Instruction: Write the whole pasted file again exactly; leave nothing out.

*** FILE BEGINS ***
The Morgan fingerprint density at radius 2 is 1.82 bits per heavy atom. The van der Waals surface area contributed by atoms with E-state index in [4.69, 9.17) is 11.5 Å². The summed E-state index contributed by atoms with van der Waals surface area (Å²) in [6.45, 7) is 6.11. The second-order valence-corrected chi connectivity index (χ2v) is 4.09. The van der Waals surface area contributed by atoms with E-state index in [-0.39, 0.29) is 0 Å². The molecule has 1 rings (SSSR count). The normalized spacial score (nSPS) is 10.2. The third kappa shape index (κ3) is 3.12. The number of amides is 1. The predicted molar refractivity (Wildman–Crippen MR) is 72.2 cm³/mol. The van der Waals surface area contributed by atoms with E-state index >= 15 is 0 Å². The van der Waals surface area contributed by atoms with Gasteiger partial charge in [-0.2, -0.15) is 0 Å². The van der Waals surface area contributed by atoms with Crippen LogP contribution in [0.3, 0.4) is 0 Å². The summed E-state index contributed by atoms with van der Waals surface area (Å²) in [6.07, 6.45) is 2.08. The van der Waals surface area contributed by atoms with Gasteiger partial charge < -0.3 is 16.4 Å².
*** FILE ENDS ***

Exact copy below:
The Morgan fingerprint density at radius 2 is 1.82 bits per heavy atom. The van der Waals surface area contributed by atoms with E-state index in [4.69, 9.17) is 11.5 Å². The summed E-state index contributed by atoms with van der Waals surface area (Å²) in [6.45, 7) is 6.11. The second-order valence-corrected chi connectivity index (χ2v) is 4.09. The van der Waals surface area contributed by atoms with E-state index in [-0.39, 0.29) is 0 Å². The molecule has 1 rings (SSSR count). The normalized spacial score (nSPS) is 10.2. The third kappa shape index (κ3) is 3.12. The number of amides is 1. The predicted molar refractivity (Wildman–Crippen MR) is 72.2 cm³/mol. The van der Waals surface area contributed by atoms with E-state index >= 15 is 0 Å². The van der Waals surface area contributed by atoms with Gasteiger partial charge in [-0.2, -0.15) is 0 Å². The van der Waals surface area contributed by atoms with Crippen LogP contribution in [0.3, 0.4) is 0 Å². The summed E-state index contributed by atoms with van der Waals surface area (Å²) in [6.07, 6.45) is 2.08. The van der Waals surface area contributed by atoms with Gasteiger partial charge < -0.3 is 16.4 Å².